Report: Gorsuch Refused Request from Roberts to Wear Mask After Sotomayor Complained


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Supreme Court Justice Neil Gorsuch apparently refused a request by Chief Justice John Roberts to wear a mask when the court is in session, in deference to liberal Justice Sonia Sotomayor, who is diabetic.

According to NPR’s Nina Totenberg:

It was pretty jarring earlier this month when the justices of the U.S. Supreme Court took the bench for the first time since the omicron surge over the holidays. All were now wearing masks. All, that is, except Justice Neil Gorsuch. What’s more, Justice Sonia Sotomayor was not there at all, choosing instead to participate through a microphone set up in her chambers.


Sotomayor has diabetes, a condition that puts her at high risk for serious illness, or even death, from COVID-19. She has been the only justice to wear a mask on the bench since last fall when, amid a marked decline in COVID-19 cases, the justices resumed in-person arguments for the first time since the onset of the pandemic.

Now, though, the situation had changed with the omicron surge, and according to court sources, Sotomayor did not feel safe in close proximity to people who were unmasked. Chief Justice John Roberts, understanding that in some form asked the other justices to mask up.

They all did. Except for Gorsuch, who, as it happens, sits next to Sotomayor on the bench. His continued refusal since then has also meant that Sotomayor has not attended the justices’ weekly conference in person, joining instead by telephone.


Pandemic guidelines issued by the Centers for Disease Control and Prevention note that either type of diabetes (and other preexisting conditions) makes the sufferer more susceptible to becoming severely ill from COVID-19.

“[Gorsuch’s] continued refusal since then has also meant that Sotomayor has not attended the justices’ weekly conference in person, joining instead by telephone,” Totenberg, who has long covered the high court for the taxpayer-supported media outlet, added.


Totenberg also noted that the court’s conservatives often clash with each other, adding that Justice Samuel Alito, at times, “barely contains his animosity” for Roberts.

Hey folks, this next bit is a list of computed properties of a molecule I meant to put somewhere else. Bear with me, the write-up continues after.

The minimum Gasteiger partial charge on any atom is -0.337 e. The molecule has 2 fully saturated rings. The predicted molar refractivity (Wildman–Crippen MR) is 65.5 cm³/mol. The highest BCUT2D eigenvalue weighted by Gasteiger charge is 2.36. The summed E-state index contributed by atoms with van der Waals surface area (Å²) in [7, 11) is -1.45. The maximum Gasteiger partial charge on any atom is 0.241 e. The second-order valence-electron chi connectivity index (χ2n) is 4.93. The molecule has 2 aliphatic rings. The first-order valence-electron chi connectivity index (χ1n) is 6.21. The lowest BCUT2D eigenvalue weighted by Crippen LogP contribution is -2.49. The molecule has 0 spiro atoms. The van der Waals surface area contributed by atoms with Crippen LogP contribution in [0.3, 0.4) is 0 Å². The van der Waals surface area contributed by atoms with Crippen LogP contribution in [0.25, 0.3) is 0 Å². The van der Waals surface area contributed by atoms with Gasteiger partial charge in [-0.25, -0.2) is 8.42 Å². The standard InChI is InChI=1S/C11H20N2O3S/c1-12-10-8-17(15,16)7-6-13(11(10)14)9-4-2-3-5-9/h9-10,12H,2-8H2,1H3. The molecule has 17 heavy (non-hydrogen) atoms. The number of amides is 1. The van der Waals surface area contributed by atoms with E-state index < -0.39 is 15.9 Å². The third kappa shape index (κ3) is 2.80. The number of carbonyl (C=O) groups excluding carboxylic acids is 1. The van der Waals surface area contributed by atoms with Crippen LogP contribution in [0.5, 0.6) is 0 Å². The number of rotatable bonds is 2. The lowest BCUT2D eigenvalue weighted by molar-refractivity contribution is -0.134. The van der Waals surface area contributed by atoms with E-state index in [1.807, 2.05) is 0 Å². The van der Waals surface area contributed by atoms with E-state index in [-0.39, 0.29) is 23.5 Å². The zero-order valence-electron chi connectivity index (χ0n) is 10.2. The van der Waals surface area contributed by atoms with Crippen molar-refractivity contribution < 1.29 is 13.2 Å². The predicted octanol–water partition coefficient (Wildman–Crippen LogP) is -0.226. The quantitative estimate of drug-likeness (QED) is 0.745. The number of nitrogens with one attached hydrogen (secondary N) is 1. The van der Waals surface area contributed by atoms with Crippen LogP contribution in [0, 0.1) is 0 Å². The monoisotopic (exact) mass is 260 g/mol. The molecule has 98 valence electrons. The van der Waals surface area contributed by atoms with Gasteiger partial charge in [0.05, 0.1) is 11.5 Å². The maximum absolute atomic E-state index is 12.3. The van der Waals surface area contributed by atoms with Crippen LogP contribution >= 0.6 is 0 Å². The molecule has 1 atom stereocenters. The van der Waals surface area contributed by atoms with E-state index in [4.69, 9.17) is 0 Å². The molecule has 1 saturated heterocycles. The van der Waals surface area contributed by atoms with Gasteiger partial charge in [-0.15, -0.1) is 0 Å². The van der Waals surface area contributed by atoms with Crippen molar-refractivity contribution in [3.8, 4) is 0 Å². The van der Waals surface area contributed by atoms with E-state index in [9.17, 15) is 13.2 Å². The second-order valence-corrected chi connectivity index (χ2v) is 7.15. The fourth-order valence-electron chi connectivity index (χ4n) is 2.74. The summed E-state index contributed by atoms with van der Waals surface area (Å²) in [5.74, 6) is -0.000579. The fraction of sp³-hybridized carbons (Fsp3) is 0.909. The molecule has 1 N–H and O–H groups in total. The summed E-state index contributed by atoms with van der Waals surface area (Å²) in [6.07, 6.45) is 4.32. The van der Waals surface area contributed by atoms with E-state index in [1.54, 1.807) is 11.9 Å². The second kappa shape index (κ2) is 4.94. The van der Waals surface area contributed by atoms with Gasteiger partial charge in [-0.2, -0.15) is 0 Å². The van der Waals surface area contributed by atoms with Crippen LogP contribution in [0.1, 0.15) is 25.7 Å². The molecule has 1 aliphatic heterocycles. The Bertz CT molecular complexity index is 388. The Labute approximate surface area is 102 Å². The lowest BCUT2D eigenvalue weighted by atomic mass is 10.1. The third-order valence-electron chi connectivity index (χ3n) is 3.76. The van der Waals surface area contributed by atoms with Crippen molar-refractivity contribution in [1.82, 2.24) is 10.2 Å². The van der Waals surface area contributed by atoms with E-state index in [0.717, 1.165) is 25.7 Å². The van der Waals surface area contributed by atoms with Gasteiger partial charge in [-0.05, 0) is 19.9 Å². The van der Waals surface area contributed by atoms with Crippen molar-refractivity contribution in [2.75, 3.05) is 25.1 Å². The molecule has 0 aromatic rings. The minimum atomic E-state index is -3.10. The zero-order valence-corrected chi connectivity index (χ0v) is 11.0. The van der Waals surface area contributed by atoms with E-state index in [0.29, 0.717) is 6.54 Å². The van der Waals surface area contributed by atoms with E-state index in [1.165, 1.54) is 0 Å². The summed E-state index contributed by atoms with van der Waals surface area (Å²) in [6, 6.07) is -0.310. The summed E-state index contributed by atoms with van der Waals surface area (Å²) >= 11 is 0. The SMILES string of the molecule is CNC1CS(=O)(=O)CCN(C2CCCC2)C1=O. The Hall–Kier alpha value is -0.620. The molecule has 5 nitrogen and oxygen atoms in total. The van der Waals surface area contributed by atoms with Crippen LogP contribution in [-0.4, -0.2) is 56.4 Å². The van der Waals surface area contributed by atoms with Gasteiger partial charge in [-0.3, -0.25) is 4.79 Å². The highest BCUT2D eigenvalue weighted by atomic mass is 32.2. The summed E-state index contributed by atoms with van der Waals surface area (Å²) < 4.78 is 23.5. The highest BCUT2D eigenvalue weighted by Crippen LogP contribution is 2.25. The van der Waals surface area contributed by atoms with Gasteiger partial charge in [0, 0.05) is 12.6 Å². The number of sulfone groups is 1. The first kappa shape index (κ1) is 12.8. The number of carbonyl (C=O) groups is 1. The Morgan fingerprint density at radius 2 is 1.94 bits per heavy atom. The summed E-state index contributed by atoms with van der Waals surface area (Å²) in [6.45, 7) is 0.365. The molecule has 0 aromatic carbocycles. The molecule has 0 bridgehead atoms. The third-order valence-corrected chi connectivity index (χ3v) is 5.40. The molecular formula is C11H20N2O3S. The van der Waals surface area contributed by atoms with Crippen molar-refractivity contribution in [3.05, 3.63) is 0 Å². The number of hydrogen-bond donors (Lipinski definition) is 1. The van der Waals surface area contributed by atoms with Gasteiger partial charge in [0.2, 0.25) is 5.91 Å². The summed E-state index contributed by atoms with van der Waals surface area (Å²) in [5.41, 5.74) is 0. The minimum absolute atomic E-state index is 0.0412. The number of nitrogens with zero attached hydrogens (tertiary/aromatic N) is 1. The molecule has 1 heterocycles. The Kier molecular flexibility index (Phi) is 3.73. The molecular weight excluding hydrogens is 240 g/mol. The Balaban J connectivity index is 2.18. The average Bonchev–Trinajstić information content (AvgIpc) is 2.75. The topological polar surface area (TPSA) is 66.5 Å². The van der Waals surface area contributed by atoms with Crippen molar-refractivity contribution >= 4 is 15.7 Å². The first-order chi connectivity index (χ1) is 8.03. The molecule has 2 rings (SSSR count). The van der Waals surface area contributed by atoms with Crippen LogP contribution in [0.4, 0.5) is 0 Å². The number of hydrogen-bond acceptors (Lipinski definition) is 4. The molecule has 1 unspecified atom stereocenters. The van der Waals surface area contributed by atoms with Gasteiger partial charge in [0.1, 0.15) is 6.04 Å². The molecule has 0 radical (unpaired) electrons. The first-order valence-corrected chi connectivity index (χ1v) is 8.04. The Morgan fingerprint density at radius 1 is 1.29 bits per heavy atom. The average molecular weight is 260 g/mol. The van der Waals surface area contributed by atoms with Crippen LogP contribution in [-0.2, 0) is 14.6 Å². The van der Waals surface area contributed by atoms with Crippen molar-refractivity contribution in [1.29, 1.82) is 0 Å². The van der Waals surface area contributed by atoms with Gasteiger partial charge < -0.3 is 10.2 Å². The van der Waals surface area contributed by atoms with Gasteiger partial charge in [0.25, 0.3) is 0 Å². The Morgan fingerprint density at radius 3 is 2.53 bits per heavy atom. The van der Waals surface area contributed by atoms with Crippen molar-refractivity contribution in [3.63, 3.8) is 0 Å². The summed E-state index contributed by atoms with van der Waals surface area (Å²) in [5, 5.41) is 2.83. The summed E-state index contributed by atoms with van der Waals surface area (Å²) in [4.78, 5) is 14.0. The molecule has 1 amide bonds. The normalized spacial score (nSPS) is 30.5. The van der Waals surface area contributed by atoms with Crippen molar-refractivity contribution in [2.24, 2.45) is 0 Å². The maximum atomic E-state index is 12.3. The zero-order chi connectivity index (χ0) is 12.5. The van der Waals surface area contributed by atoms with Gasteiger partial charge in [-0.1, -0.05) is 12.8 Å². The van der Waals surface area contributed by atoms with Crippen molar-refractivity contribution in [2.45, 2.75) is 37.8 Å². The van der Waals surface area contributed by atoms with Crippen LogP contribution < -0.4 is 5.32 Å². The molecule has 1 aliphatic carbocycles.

She also noted that the court’s liberal minority is growing increasingly impatient and upset with the conservative majority over the prospect that Roe v. Wade, the 1973 Supreme Court decision legalizing abortion nationwide, could be overturned or severely limited at some point.

Most recently, the court’s factions clashed over the Biden administration’s COVID-19 vaccine mandate, Totenberg noted. All six of the Republican-nominated justices agreed to strike down the mandate that required businesses with 100 or more workers to force employees to either get a vaccine or be subjected to weekly testing; the court’s three liberals dissented.


“When we are wise, we know enough to defer on matters like this one. When we are wise, we know not to displace the judgments of experts, acting within the sphere Congress marked out and under Presidential control, to deal with emergency conditions. Today, we are not wise,” the dissent noted.

But then, two of the court’s conservatives, Roberts and Justice Brett Kavanaugh, sided with the Biden administration’s vaccine mandate for healthcare workers employed at facilities that accept federal Medicare and Medicaid funding.

Regarding Roe, one legal expert recently predicted that SCOTUS would decide to overturn the 1973 ruling after the court heard oral arguments in a Mississippi case significantly limiting abortions.


Frederick Morton, an executive fellow at the School of Public Policy and professor emeritus at the University of Calgary, noted in an op-ed:

“First, the Constitution is silent on the subject of abortion. The word does not appear anywhere in the document. The constitutional right to an abortion is a judicial creation. In Roe, the majority declared that such a right is protected by the right to privacy. These words also do not appear anywhere in the Constitution,” he added.

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